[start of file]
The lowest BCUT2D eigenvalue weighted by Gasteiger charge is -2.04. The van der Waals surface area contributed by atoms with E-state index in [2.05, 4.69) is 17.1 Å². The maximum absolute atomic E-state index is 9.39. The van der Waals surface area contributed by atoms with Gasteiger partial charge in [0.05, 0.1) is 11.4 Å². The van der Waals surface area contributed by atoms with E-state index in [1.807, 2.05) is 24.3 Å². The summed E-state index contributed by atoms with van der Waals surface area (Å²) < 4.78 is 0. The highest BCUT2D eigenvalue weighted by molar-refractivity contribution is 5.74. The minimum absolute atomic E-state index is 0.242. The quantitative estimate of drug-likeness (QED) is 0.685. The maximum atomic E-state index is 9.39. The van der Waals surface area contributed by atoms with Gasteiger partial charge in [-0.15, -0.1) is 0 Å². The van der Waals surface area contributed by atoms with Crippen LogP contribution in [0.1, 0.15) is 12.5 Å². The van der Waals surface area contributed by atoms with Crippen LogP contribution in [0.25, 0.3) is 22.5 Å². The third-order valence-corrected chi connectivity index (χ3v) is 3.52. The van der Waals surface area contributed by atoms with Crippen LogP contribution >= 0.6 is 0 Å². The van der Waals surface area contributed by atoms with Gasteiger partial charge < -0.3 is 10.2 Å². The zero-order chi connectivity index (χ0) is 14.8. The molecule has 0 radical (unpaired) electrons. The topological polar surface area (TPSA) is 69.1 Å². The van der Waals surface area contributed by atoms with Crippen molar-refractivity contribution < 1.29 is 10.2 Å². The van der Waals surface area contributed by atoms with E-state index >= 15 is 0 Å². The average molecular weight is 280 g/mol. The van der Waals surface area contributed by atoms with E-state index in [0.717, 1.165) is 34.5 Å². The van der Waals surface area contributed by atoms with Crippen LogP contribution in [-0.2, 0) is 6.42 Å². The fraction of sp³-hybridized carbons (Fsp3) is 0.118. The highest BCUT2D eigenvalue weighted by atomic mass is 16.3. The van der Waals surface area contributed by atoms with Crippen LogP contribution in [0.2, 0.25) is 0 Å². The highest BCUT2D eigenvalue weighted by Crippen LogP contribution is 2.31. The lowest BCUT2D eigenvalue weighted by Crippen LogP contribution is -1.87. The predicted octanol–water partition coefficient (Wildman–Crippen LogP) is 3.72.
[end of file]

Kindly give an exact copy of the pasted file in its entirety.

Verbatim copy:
The lowest BCUT2D eigenvalue weighted by Gasteiger charge is -2.04. The van der Waals surface area contributed by atoms with E-state index in [2.05, 4.69) is 17.1 Å². The maximum absolute atomic E-state index is 9.39. The van der Waals surface area contributed by atoms with Gasteiger partial charge in [0.05, 0.1) is 11.4 Å². The van der Waals surface area contributed by atoms with E-state index in [1.807, 2.05) is 24.3 Å². The summed E-state index contributed by atoms with van der Waals surface area (Å²) < 4.78 is 0. The highest BCUT2D eigenvalue weighted by molar-refractivity contribution is 5.74. The minimum absolute atomic E-state index is 0.242. The quantitative estimate of drug-likeness (QED) is 0.685. The maximum atomic E-state index is 9.39. The van der Waals surface area contributed by atoms with Gasteiger partial charge in [-0.15, -0.1) is 0 Å². The van der Waals surface area contributed by atoms with Crippen LogP contribution in [0.1, 0.15) is 12.5 Å². The van der Waals surface area contributed by atoms with Crippen LogP contribution in [0.25, 0.3) is 22.5 Å². The third-order valence-corrected chi connectivity index (χ3v) is 3.52. The van der Waals surface area contributed by atoms with Crippen LogP contribution >= 0.6 is 0 Å². The van der Waals surface area contributed by atoms with Gasteiger partial charge < -0.3 is 10.2 Å². The zero-order chi connectivity index (χ0) is 14.8. The molecule has 0 radical (unpaired) electrons. The topological polar surface area (TPSA) is 69.1 Å². The van der Waals surface area contributed by atoms with Crippen molar-refractivity contribution < 1.29 is 10.2 Å². The van der Waals surface area contributed by atoms with E-state index >= 15 is 0 Å². The average molecular weight is 280 g/mol. The van der Waals surface area contributed by atoms with E-state index in [0.717, 1.165) is 34.5 Å². The van der Waals surface area contributed by atoms with Crippen LogP contribution in [-0.2, 0) is 6.42 Å². The fraction of sp³-hybridized carbons (Fsp3) is 0.118. The highest BCUT2D eigenvalue weighted by atomic mass is 16.3. The van der Waals surface area contributed by atoms with Crippen LogP contribution in [0.2, 0.25) is 0 Å². The highest BCUT2D eigenvalue weighted by Crippen LogP contribution is 2.31. The lowest BCUT2D eigenvalue weighted by Crippen LogP contribution is -1.87. The predicted octanol–water partition coefficient (Wildman–Crippen LogP) is 3.72.